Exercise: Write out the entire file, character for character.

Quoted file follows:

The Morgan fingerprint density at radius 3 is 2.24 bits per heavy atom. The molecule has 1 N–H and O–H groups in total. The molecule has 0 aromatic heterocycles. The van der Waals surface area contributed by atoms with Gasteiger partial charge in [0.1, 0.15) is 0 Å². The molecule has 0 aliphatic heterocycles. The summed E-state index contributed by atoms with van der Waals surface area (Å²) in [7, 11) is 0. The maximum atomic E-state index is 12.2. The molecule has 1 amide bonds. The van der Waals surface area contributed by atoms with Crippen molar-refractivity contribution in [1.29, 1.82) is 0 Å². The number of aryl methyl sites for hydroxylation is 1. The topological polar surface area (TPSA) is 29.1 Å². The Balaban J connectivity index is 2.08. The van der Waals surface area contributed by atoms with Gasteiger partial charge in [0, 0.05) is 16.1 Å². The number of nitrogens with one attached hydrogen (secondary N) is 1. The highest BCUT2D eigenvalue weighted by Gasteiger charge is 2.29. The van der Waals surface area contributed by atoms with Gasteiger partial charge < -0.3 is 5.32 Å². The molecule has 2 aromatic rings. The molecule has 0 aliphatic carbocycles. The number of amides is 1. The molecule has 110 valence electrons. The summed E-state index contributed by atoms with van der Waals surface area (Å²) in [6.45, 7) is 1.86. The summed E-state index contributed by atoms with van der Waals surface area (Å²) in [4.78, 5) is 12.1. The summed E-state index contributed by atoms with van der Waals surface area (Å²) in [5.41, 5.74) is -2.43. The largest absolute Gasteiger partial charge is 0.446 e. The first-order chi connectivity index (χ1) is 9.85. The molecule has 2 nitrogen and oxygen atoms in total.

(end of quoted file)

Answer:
The Morgan fingerprint density at radius 3 is 2.24 bits per heavy atom. The molecule has 1 N–H and O–H groups in total. The molecule has 0 aromatic heterocycles. The van der Waals surface area contributed by atoms with Gasteiger partial charge in [0.1, 0.15) is 0 Å². The molecule has 0 aliphatic heterocycles. The summed E-state index contributed by atoms with van der Waals surface area (Å²) in [7, 11) is 0. The maximum atomic E-state index is 12.2. The molecule has 1 amide bonds. The van der Waals surface area contributed by atoms with Crippen molar-refractivity contribution in [1.29, 1.82) is 0 Å². The number of aryl methyl sites for hydroxylation is 1. The topological polar surface area (TPSA) is 29.1 Å². The Balaban J connectivity index is 2.08. The van der Waals surface area contributed by atoms with Gasteiger partial charge in [0, 0.05) is 16.1 Å². The number of nitrogens with one attached hydrogen (secondary N) is 1. The highest BCUT2D eigenvalue weighted by Gasteiger charge is 2.29. The van der Waals surface area contributed by atoms with Gasteiger partial charge < -0.3 is 5.32 Å². The molecule has 2 aromatic rings. The molecule has 0 aliphatic carbocycles. The number of amides is 1. The molecule has 110 valence electrons. The summed E-state index contributed by atoms with van der Waals surface area (Å²) in [6.45, 7) is 1.86. The summed E-state index contributed by atoms with van der Waals surface area (Å²) in [4.78, 5) is 12.1. The summed E-state index contributed by atoms with van der Waals surface area (Å²) in [5.41, 5.74) is -2.43. The largest absolute Gasteiger partial charge is 0.446 e. The first-order chi connectivity index (χ1) is 9.85. The molecule has 2 nitrogen and oxygen atoms in total.